Step 3.3. At 4 AM, go with all the women that are waiting in the parking lot on a journey to find coffee. Ask where everyone is from, smile, and revel in your absurd shared experience. Cheer loudly upon finding a Späti, and drink your cup of watery, terrible coffee. Unexpectedly make a new friend.

Step 3.4. Pace the parking lot with your new friend. Talk about politics, friend each other on Facebook, talk about how annoying German bureaucracy is. When your new friend says she has to pee, spot her as she ducks behind a car. Afterwards, give her hand sanitizer and congratulate her on her first outdoor pee.

Step 3.5. Pace some more until all of a sudden it is time to line up. Stand in a huddle by the door until someone takes charge of this group of grown adults. Form a line, and laugh uncontrollably as one of the people ahead of you turns around and says, “It’s lonely at the top.”

Step 3.6. Struggle your way through the German and explain to the security guard at the door that you are here for your student permit. March up the stairs, take a seat. Fight sleep by making conversation with people who have a passport from the same country as you or your new friend.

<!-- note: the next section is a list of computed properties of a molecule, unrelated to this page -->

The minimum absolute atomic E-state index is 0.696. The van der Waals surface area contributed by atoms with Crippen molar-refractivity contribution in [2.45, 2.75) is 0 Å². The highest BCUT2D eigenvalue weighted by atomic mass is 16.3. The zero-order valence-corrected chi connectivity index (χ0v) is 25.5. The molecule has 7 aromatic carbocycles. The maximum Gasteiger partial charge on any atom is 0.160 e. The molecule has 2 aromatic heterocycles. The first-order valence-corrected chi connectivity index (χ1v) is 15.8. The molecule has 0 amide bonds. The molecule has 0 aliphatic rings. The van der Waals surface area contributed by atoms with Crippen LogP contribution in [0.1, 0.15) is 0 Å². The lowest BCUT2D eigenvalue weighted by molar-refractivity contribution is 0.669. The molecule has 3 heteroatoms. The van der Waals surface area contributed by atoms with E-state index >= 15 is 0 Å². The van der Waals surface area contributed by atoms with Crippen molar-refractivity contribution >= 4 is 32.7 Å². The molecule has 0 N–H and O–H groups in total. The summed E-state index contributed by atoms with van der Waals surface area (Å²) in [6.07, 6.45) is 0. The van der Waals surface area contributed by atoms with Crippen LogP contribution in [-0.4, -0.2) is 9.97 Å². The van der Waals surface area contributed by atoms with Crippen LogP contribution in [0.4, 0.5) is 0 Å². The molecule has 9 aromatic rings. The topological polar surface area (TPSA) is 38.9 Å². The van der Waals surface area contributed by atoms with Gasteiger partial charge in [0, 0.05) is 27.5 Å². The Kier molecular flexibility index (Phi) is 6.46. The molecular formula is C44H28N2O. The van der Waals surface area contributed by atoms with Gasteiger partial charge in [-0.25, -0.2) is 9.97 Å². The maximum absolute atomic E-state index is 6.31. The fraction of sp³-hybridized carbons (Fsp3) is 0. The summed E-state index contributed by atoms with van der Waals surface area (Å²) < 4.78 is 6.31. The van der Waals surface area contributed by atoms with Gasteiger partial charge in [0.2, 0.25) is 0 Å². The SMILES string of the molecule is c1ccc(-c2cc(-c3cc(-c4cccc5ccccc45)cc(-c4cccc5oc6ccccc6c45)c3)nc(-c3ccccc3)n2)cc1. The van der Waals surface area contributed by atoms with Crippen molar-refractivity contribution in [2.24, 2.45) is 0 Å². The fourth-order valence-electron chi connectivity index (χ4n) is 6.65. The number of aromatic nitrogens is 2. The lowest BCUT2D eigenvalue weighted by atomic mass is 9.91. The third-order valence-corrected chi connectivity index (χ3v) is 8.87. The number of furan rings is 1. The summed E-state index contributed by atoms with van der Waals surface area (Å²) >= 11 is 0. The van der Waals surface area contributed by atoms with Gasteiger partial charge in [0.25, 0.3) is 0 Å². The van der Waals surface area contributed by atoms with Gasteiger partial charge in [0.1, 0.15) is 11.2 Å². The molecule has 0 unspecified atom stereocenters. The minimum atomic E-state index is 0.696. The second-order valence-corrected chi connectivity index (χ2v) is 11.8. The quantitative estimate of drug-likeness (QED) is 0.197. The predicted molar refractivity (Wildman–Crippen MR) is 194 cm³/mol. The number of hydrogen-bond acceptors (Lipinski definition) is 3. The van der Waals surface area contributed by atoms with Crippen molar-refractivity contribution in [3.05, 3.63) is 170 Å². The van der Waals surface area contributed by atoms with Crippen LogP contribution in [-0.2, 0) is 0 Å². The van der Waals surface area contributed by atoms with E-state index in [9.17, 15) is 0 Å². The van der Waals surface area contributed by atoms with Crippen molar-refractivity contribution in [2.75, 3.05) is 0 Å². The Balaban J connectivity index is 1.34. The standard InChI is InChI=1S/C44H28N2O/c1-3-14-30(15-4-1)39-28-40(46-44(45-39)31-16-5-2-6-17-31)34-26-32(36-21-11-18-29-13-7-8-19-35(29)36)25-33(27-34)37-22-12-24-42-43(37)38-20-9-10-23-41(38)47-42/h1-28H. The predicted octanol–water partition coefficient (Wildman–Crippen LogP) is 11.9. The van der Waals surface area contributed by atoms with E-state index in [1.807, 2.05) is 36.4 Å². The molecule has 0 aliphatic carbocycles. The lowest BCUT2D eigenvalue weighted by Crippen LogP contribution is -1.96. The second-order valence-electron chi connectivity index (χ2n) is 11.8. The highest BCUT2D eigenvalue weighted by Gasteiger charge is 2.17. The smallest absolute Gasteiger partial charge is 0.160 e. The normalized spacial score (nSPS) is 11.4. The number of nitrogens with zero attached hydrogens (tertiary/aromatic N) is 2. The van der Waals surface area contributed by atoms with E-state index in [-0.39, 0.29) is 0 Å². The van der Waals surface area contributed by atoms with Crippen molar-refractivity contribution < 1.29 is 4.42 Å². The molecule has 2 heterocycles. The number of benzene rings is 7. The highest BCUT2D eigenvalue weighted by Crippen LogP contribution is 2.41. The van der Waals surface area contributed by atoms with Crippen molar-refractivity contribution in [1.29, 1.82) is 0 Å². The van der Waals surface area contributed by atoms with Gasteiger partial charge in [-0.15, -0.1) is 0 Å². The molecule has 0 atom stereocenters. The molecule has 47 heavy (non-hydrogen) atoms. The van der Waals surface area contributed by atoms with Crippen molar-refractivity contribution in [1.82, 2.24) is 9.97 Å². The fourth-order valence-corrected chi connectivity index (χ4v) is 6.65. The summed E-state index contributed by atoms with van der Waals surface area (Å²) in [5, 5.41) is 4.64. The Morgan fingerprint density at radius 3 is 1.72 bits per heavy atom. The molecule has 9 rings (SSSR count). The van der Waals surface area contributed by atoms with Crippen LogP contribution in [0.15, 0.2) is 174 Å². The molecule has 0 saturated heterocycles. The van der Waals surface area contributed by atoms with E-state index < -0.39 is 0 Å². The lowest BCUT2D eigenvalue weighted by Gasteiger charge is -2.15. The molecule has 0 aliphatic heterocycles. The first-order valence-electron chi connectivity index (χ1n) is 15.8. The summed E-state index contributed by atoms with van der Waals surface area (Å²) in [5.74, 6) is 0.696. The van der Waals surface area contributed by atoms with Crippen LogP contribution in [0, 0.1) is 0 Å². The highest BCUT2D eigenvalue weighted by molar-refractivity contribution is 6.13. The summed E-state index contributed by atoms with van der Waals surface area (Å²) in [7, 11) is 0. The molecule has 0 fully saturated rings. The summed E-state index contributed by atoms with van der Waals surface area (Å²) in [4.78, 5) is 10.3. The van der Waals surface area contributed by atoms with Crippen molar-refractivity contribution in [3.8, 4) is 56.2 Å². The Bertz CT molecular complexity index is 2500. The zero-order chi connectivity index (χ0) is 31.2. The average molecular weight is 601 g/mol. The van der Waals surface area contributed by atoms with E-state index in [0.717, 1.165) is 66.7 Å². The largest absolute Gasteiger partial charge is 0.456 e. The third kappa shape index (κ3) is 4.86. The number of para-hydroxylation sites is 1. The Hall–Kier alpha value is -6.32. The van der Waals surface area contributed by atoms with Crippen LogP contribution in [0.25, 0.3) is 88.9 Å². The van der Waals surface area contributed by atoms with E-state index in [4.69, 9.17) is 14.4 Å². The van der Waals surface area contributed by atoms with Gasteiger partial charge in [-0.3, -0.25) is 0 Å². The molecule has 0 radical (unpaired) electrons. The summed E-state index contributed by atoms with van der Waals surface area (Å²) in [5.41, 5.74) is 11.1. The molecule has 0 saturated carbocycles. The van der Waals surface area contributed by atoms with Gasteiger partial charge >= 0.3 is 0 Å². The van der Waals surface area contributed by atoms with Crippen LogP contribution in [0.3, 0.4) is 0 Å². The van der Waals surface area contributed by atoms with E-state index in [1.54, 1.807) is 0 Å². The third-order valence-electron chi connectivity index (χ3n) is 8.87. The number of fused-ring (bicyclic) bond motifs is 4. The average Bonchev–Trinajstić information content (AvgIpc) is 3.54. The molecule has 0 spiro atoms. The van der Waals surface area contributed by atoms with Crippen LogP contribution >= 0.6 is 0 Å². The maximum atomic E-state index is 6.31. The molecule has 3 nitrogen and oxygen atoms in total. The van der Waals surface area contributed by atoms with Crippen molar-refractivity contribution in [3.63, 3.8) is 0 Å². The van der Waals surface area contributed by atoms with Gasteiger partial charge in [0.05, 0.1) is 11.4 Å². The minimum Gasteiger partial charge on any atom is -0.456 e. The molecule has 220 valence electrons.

Stage 4. The (Possible Non-)Bestowal of Your Permit

Step 4.1. Wait for your number to be called, and be greeted by an overworked, sleepy Ausländerbehörde employee. Try not to get mad when he tells you that your bank documents should have been notarized but that you’ve got some time to fix it. Ask him repeatedly that your overnight wait was not in vain. Receive a temporary extension and make a new appointment to come back that is at a reasonable hour. Alternatively, receive your resident permit and march out, successful. Pay for your permit at a nondescript kiosk while a security guard stares at you the entire time.